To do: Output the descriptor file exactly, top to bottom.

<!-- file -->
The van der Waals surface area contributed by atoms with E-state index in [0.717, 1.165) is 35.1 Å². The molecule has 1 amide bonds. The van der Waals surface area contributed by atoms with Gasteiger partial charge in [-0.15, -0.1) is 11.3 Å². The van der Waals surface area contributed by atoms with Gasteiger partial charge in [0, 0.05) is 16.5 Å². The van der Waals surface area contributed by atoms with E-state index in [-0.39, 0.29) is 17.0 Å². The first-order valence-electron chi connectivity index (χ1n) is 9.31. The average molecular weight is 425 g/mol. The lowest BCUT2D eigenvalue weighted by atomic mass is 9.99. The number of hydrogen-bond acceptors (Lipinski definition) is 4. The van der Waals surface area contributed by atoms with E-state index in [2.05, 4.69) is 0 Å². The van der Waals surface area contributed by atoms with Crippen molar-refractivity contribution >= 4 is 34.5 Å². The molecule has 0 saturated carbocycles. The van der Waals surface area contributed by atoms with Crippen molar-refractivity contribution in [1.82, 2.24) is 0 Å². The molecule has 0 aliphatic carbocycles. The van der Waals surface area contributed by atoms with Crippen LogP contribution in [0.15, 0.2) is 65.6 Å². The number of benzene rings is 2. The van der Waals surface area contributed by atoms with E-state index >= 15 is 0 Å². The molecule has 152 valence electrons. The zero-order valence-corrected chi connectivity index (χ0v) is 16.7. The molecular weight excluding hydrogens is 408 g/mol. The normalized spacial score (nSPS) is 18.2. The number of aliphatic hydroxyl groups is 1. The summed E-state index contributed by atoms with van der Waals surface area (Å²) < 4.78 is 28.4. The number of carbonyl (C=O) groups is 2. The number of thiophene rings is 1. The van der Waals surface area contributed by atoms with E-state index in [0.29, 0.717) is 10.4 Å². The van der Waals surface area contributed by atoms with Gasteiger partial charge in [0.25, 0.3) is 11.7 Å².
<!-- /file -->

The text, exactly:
The van der Waals surface area contributed by atoms with E-state index in [0.717, 1.165) is 35.1 Å². The molecule has 1 amide bonds. The van der Waals surface area contributed by atoms with Gasteiger partial charge in [-0.15, -0.1) is 11.3 Å². The van der Waals surface area contributed by atoms with Gasteiger partial charge in [0, 0.05) is 16.5 Å². The van der Waals surface area contributed by atoms with E-state index in [-0.39, 0.29) is 17.0 Å². The first-order valence-electron chi connectivity index (χ1n) is 9.31. The average molecular weight is 425 g/mol. The lowest BCUT2D eigenvalue weighted by atomic mass is 9.99. The number of hydrogen-bond acceptors (Lipinski definition) is 4. The van der Waals surface area contributed by atoms with E-state index in [2.05, 4.69) is 0 Å². The van der Waals surface area contributed by atoms with Crippen molar-refractivity contribution >= 4 is 34.5 Å². The molecule has 0 saturated carbocycles. The van der Waals surface area contributed by atoms with Crippen molar-refractivity contribution in [1.82, 2.24) is 0 Å². The molecule has 0 aliphatic carbocycles. The van der Waals surface area contributed by atoms with Crippen LogP contribution in [0.15, 0.2) is 65.6 Å². The number of benzene rings is 2. The van der Waals surface area contributed by atoms with E-state index >= 15 is 0 Å². The molecule has 152 valence electrons. The zero-order valence-corrected chi connectivity index (χ0v) is 16.7. The molecular weight excluding hydrogens is 408 g/mol. The normalized spacial score (nSPS) is 18.2. The number of aliphatic hydroxyl groups is 1. The summed E-state index contributed by atoms with van der Waals surface area (Å²) < 4.78 is 28.4. The number of carbonyl (C=O) groups is 2. The number of thiophene rings is 1. The van der Waals surface area contributed by atoms with E-state index in [0.29, 0.717) is 10.4 Å². The van der Waals surface area contributed by atoms with Gasteiger partial charge in [0.25, 0.3) is 11.7 Å².